As email marketers know, lead-nurturing is a difficult skill to learn. You’ve learned how to do it to some degree, but how good are you really at it and what opportunities are you missing? Figuring that out isn’t as hypothetical as it sounds; all you need to do is employ lead-nurturing metrics in your marketing analytics tool. The best part is: you’re already measuring these metrics—you just need to read and apply them a little differently to measure your lead-nurturing abilities.
Here are the important lead-nurturing metrics to keep track of to ensure your sales success record:
List Segmentation Metrics
How well you are segmenting your lists will determine how well you can nurture your sales leads. You can use your analytics tool in two ways to determine your lead-nurturing segmentation success. First, use your analytics tool to determine if any of your list segments are under-performing others. As a safe rule of thumb your unsubscribe rates should be less than 1% across all segments. If one section is higher then another it means you haven’t been nurturing your leads in that specific lead-nurturing sector. The second way to measure your segmentation success is by checking your click-through rates. Your click-through rates should also be reasonably uniform across your various segments.
Action Item: If your click-throughs and unsubscribes are not uniform (or are uniformly poor performing) then you need to reconsider your segmentation strategy.
Time-to-Customer Conversion Metrics
Nothing says good lead-nurturing skills like a quick time-to-customer conversion rates. Use your time-to-customer conversion speed in your metrics tool to see if your conversion rate has increased over time—as it should have—or if you have stagnated and could use a lead-nurturing pick me up. For more lead-nurturing internet marketing tips, click here.
Qualified Lead Generation Metrics
To be successful in lead-nurturing, you need to have a sufficient group of leads to nurture through the sales process—without them you are just chasing your own tail. If you haven’t defined what a ‘qualified’ lead is, do that now. Next, figure out how many of your sales leads are truly qualified. This will help determine your true time-to-customer conversion rate and boost your overall lead-nurturing success.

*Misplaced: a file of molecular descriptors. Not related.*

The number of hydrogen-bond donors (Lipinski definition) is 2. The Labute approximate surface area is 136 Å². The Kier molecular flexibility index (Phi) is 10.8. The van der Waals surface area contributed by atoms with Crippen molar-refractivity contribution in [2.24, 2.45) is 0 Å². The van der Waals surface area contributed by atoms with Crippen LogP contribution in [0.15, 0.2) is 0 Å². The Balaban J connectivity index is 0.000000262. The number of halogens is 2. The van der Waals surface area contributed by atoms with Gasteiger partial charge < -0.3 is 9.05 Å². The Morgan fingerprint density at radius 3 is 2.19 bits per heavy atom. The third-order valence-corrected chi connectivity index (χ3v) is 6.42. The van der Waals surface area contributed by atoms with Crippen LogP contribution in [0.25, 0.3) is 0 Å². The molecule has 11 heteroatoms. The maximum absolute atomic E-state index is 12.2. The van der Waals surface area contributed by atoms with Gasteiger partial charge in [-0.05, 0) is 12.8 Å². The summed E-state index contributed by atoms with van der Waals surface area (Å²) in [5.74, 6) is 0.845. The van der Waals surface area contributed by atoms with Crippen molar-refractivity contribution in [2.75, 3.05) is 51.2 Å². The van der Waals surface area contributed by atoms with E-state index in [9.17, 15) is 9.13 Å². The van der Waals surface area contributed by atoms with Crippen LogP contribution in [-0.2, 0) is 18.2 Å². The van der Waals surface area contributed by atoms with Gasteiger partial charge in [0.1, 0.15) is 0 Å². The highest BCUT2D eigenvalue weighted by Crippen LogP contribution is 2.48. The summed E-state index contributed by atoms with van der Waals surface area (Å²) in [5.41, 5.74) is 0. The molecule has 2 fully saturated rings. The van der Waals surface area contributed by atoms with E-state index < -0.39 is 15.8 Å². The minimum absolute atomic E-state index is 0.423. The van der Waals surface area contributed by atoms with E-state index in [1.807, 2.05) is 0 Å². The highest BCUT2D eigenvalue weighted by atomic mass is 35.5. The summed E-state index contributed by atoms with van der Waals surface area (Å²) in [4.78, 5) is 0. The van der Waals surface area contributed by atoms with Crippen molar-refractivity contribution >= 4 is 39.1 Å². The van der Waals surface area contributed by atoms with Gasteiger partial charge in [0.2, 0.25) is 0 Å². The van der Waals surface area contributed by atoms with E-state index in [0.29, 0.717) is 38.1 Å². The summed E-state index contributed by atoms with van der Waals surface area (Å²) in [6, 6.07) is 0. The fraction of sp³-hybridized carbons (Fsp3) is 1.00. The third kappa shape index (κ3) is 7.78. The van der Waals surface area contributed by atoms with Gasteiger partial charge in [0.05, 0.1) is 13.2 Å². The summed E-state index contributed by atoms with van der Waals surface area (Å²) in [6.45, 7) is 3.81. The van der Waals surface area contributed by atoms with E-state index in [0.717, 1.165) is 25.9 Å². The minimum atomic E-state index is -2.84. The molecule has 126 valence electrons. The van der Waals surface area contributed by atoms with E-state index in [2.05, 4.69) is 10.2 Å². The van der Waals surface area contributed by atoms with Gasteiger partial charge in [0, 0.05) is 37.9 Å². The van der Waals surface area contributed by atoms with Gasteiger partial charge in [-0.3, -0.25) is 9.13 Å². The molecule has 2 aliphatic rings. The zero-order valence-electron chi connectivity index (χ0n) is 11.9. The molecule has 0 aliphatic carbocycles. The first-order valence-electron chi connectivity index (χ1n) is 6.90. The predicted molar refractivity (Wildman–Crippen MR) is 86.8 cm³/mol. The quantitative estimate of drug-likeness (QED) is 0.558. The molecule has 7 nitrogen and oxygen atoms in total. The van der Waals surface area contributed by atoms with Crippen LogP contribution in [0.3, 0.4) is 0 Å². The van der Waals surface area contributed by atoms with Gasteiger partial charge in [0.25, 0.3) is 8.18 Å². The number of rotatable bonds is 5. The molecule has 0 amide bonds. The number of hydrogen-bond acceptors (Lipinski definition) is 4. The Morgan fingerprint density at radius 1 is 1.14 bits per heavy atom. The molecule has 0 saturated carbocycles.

Also, apply your qualified lead definition and generation techniques to your segmentation metric to ensure that you are nurturing qualified leads across all segmented lead-nurturing campaigns (if you haven’t segmented your lead-nurturing campaigns yet, consider that now). If your qualified leads are unbalanced then you will need to redefine how you earn your leads. This may involve strategizing with others in your marketing or sales departments.
In order for your lead-nurturing to be effective you need to have a reasonable cost-per-customer conversion rate. To measure this use closed-loop analytics to see how many leads actually turn into customers. Note: in this step the speed with which they convert matters less than the conversion itself. If the time invested in lead-nurturing costs more (on a wage per hour basis) then your conversions earns, you will need to re-examine your lead-nurturing strategy—especially the quality of leads being worked on. When measuring your cost-per-customer lead-gen ratio you should look at the cost ratio over time because a decreasing cost-per-customer means significantly more success than the current ratio alone.
You should be incorporating lead-nurturing metrics into your weekly or monthly analytics use. Heck, you’re running analytics anyways—might as well keep an eye out for your lead-nurturing success.